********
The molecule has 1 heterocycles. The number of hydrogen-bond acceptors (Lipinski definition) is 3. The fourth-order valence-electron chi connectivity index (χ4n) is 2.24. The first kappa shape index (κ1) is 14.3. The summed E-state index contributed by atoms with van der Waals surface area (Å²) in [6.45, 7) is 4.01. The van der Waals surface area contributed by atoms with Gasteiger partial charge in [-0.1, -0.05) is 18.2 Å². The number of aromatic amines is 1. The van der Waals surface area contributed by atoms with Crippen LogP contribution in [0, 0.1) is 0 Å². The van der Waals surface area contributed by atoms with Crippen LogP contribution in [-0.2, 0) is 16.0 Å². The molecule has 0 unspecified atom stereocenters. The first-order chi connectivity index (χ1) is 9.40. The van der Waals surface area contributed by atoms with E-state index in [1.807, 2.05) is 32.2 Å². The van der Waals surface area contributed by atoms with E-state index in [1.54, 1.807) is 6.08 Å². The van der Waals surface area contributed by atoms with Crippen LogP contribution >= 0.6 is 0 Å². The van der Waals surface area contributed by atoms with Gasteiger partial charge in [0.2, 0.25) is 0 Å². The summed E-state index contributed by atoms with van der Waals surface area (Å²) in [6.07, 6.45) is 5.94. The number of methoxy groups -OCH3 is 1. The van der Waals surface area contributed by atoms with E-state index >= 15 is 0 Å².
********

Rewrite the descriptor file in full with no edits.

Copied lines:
The molecule has 1 heterocycles. The number of hydrogen-bond acceptors (Lipinski definition) is 3. The fourth-order valence-electron chi connectivity index (χ4n) is 2.24. The first kappa shape index (κ1) is 14.3. The summed E-state index contributed by atoms with van der Waals surface area (Å²) in [6.45, 7) is 4.01. The van der Waals surface area contributed by atoms with Gasteiger partial charge in [-0.1, -0.05) is 18.2 Å². The number of aromatic amines is 1. The van der Waals surface area contributed by atoms with Crippen LogP contribution in [0, 0.1) is 0 Å². The van der Waals surface area contributed by atoms with Crippen LogP contribution in [-0.2, 0) is 16.0 Å². The molecule has 0 unspecified atom stereocenters. The first-order chi connectivity index (χ1) is 9.40. The van der Waals surface area contributed by atoms with E-state index in [1.807, 2.05) is 32.2 Å². The van der Waals surface area contributed by atoms with E-state index in [1.54, 1.807) is 6.08 Å². The van der Waals surface area contributed by atoms with Crippen LogP contribution >= 0.6 is 0 Å². The van der Waals surface area contributed by atoms with Gasteiger partial charge in [0.2, 0.25) is 0 Å². The summed E-state index contributed by atoms with van der Waals surface area (Å²) in [6.07, 6.45) is 5.94. The number of methoxy groups -OCH3 is 1. The van der Waals surface area contributed by atoms with E-state index >= 15 is 0 Å².